Join Tatiana Kolovou for an in-depth discussion in this video Communicating authentically as a leader, part of Communication Tips Weekly.
- My hubby and I were having dinner at Tatiana's house one evening. She'd also invited another couple, John and Sarah, over, whom we'd never met. Dinner was great. Conversation lively. But on our way home, I asked my husband, "What did you think of John and Sarah?" He replied without missing a beat, "John seems great, "but Sarah's such a phony." Without another word, I knew exactly what he meant. She hadn't said anything offensive or hurtful. She hadn't made any unbelievable claims or lied to us.
Yet we both felt like something just wasn't quite right. Have you had that feeling about someone? As a leader, formal or informal, in your organization you can't afford to have anyone feel this way about you. Authenticity is paramount to your credibility. So what makes a person an authentic communicator? Certainly, we must be known for truthfulness, but we also need to know and embrace who we are as communicators.
What is your shoes off self? Or your most natural communication style? Are you emotional or reserved? Are you humble and self-effacing or charming and charismatic? Do you love facts and analysis or big ideas and concepts? Do you like to talk things through out loud or do you prefer to think before you speak? Once you've identified some of your core communication attributes, you try to stay as true to that style as you can.
Of course, there will be certain contexts and relationships that demand you flex your style to some degree, but always remain true to your core. For example, I'm a pretty animated speaker, and I love to tell a good story. So rather than resist these communication qualities, I leverage them. But appropriately in various contexts. I use stories in the classroom, and in meetings, and even at funerals. Now I adapt what story, how long of a story, the purpose of the story.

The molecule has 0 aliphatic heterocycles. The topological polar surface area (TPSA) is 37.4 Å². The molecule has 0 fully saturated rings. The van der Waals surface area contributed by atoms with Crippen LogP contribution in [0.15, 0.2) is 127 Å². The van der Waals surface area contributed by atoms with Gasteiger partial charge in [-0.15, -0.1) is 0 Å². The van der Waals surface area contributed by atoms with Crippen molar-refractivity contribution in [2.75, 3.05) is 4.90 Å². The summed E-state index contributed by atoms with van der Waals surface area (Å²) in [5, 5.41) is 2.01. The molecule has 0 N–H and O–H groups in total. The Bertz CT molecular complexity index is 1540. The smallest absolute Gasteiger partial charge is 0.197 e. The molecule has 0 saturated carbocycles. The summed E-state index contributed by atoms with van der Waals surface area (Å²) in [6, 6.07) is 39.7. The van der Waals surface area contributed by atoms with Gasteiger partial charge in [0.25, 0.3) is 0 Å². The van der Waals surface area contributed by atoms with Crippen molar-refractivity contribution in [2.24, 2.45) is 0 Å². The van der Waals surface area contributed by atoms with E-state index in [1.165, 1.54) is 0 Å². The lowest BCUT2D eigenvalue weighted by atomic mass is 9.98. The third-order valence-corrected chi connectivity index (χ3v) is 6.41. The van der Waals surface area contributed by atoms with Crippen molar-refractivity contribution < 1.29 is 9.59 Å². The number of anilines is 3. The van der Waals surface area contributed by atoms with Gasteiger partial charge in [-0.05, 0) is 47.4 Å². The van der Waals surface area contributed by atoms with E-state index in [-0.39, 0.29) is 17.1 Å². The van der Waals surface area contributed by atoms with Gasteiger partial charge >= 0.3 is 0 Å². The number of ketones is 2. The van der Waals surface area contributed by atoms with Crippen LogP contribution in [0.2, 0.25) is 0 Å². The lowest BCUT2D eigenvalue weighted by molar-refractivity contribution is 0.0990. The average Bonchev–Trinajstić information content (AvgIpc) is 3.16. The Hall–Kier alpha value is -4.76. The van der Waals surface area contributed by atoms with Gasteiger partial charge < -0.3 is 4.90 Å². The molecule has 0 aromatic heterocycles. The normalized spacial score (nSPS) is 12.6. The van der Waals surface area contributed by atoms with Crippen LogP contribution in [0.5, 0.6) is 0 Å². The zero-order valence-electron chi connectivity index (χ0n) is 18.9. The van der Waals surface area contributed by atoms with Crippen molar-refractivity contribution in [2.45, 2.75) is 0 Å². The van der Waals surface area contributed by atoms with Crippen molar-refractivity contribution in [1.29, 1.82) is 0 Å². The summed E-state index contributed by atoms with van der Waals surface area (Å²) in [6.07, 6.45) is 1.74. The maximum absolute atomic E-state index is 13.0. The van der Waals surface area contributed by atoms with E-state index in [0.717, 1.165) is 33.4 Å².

But I'm still a born story teller. To try to recite facts and figures would leave me sounding flat. Inauthentic. But it might work great for you. Over the years phony Sarah from the dinner party and I actually became great friends. One day a mutual friend asked us about our first impressions of one another. Oh boy. Should I confess? Well, I did.
I said, "Sarah, I adore you now, "but when we first met at Tatiana's house "you struck me as a complete fraud." Now she laughed, thank heavens, and said that on the way over that evening, John had said to her that maybe she should tone down her usual bubbly self. She spent the evening trying to present herself as less animated, calmer, less talkative than she really is.
Her attempts backfired. It was only in subsequent meetings, when she was being true to her communication style that I started to really enjoy being with her. Now don't get me wrong, this is not permission to quit improving our communication. We can all work on certain aspects of our communication strategies. I can learn to be more attentive when people are speaking. Tatiana could learn to stay on topic, even though her mind races a thousand different directions.
But regardless of the improvements you're working on, remember to stay true to your authentic communication style.
- Understanding introversion and extroversion
- Persuading people
- Negotiating your needs
- Making small talk
- Saying no
- And more…
Skill Level Appropriate for all
Q: Why can't I earn a Certificate of Completion for this course?
A: We publish a new tutorial or tutorials for this course on a regular basis. We are unable to offer a Certificate of Completion because it is an ever-evolving course that is not designed to be completed. Check back often for new movies.